Since moving to Meridian five months ago, the brothers have been looking for new clients, not only to earn money, but also to do their part to improve air quality and the environment.
— Mike Seuffert

Thursday, July 17, 2008

Brickman employees die in bus accident

Two Brickman employees died in a freak accident on a sightseeing bus on July 11. The Loudon Times reported the story:

Josh Stoll, 24, of Sterling, and Mike Feiock, 35, of Centreville, struck a metal rod under the 11th Street overpass as the sightseeing bus headed down Dwight D. Eisenhower Freeway from a tailgating party at RFK to Nationals Stadium for a baseball game.

"I was right next to them on the bus," said Sheila Christensen, an administrator at landscaping firm Brickman Group, where the two men also worked. "We had gone through two other underpasses and they had reached up with their arms extended and touched the underpass. That's why we didn't know there was any danger, because we had already gone under two and there was plenty of room. When they saw the bridge coming, they didn't duck because it was the same height as the other two."

Christensen said that the 11th Street underpass, however, had a "steel pole" that was not immediately visible and apparently protruded from under the underpass ceiling.

Our sympathies to the victims' personal and professional families. — LM Staff

Fert prices going higher, higher

I hope that Wayne Horman of Scotts Turf-Seed is wrong but I guess we’ll have to wait and see. Horman was quoted in The Capital Times newspaper (Madison, WI) as predicting that the price of fertilizer is going to skyrocket.
He said that urea has gone from costing $200 a ton last year to $790 a ton., and it may approach as much as $1,000 a ton.

Is the lawn care industry as we’ve come to know it going, going, gone?

It’s time to reinvent the lawn care business model.

Click on the headline for the article in The Capital Times. — Ron Hall

Thursday, July 03, 2008

More good deeds

I don't think this industry get's enough credit for all the good work it does. Not only do landscapers and lawn care operators keep our lawns looking beautiful, but the people who make up this industry continue to be extremely generous. There's Green Care for Troops, our recent post about Hope In Bloom, and now this from the Atlanta Journal-Constitution:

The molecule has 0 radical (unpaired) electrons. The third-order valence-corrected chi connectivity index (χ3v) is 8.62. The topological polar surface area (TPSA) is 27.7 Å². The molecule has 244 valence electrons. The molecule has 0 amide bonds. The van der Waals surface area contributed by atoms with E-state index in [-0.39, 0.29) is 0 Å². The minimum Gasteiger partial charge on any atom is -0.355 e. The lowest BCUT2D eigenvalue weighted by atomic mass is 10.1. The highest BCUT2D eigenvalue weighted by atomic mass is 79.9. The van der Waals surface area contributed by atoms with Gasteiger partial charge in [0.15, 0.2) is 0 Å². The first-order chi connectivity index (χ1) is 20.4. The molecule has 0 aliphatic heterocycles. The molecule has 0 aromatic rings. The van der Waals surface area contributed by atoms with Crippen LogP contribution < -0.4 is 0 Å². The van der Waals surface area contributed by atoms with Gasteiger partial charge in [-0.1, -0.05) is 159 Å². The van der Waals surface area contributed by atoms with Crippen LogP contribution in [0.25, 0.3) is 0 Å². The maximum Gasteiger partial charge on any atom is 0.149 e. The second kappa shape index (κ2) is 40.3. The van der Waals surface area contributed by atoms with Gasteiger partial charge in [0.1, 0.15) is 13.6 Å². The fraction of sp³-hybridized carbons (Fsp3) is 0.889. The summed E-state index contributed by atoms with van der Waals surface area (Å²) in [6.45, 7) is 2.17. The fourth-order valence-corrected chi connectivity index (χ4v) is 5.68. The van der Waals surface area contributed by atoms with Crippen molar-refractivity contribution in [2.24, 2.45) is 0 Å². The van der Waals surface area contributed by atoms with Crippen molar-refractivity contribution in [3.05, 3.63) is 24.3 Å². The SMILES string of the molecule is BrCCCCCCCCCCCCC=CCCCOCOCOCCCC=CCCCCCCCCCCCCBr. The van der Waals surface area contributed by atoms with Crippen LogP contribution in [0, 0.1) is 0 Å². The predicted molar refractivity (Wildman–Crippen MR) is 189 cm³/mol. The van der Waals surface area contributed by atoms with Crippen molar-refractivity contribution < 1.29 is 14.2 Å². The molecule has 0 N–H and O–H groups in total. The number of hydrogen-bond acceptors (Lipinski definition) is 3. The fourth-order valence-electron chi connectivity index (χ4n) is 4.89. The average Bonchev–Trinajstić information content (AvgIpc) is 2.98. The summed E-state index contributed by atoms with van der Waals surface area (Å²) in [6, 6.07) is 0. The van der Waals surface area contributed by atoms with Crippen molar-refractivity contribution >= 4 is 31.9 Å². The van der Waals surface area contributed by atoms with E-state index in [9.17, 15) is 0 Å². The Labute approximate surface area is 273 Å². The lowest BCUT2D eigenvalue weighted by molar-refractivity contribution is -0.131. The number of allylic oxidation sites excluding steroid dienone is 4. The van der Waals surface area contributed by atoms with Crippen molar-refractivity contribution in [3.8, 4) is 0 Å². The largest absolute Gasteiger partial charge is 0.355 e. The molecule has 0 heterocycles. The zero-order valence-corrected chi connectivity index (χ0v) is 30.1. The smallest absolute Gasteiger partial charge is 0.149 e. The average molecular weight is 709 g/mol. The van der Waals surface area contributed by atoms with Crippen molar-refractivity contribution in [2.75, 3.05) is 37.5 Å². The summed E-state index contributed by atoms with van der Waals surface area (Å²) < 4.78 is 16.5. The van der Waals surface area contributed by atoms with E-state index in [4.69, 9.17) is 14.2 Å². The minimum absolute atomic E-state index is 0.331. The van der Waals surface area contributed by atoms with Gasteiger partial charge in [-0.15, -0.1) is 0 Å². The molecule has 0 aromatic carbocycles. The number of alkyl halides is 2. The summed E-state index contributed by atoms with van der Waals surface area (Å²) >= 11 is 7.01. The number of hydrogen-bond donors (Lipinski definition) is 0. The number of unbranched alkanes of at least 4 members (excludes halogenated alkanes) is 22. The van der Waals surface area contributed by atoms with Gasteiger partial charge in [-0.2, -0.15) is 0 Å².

"Scott Reinblatt, founder of Big Blue Sky Landscaping, is behind the all-day landscaping event in which his company will mow, trim, edge, and organically fertilize a lawn for $125, money that will be donated to the Susan G. Komen Breast Cancer Foundation. Homeowners will also receive a landscape management care guide, sponsors say."
The event will take place on July 12. The goal is to raise $2,500 for breast cancer research. Think about helping out or holding a similar event in your community. Not only is it good for some PR, but it's good for the soul.
— Mike Seuffert

Monday, June 23, 2008

Hope in Bloom for cancer patients

Here's an article featuring a landscape professional with a heart of gold. It appeared in the Monday, June 23, issue of the Norwood, MA, Daily News Transcript.

WALPOLE — Brenda Cooke is helping to change the landscape for local cancer patients - literally.

She is a landscaper who has donated her time to a nonprofit organization called Hope In Bloom that plants gardens in the yards of people fighting cancer.

Friday, Cooke, a Walpole resident herself, replanted gardens around the pool of breast cancer patient Lynne Bean of Ponderosa Lane in Walpole.

Cooke said the flowers serve as powerful symbolic inspiration. The perennials that are planted show cancer patients that they, like the new flowers in their yard, can bloom again. They encourage people to stick it out through difficult times, as the flowers do in winter, because spring is inevitable.

"Fresh cut flowers are an expression of love," she said. "It's a gift of life."

Bean was diagnosed with breast cancer in December of 2005. While she was being treated, a former co-worker told Hope In Bloom about Bean.

She said she is "deeply grateful for (Cooke's) willingness to donate her time."

Bean calls herself a survivor, but she said she still needs to make regular visits to the hospital for treatment. The new garden, she said, will surely help her continued recovery.

Cooke met with Bean about a month ago to discuss themes for the garden. After looking at catalogs and various sketches, Bean decided on a beach theme with a pink and lime green color scheme.

Cooke then went to work finding flowers and tall grasses to make the vision a reality.

Her work doesn't stop with planting flowers.

By weeding, clearing out space in the garden, tending to window boxes, rearranging furniture and building a lattice to hide pool equipment, Cooke worked to create a "clean, brightened space to enjoy" as well.

"Plants are very therapeutic," Cooke explained. "When the landscaping goes astray, it affects you emotionally and psychologically."

Straightening out a yard, she added, brings a patient "back into emotional balance."

A yard can fall into disorder because keeping it neat is not a priority for a patient undergoing treatment.

Survival was the top-priority when Bean was diagnosed with cancer, she said. She only attended to the "bare necessities" of life.

Along with being weak with illness, a cancer patient tends to spend time with family and devotes financial resources to children and costly treatments.

"It's a family situation," Cooke said. "It's a home situation."

As a cancer patient, you don't "have time to enjoy your landscaping, let alone make it enjoyable."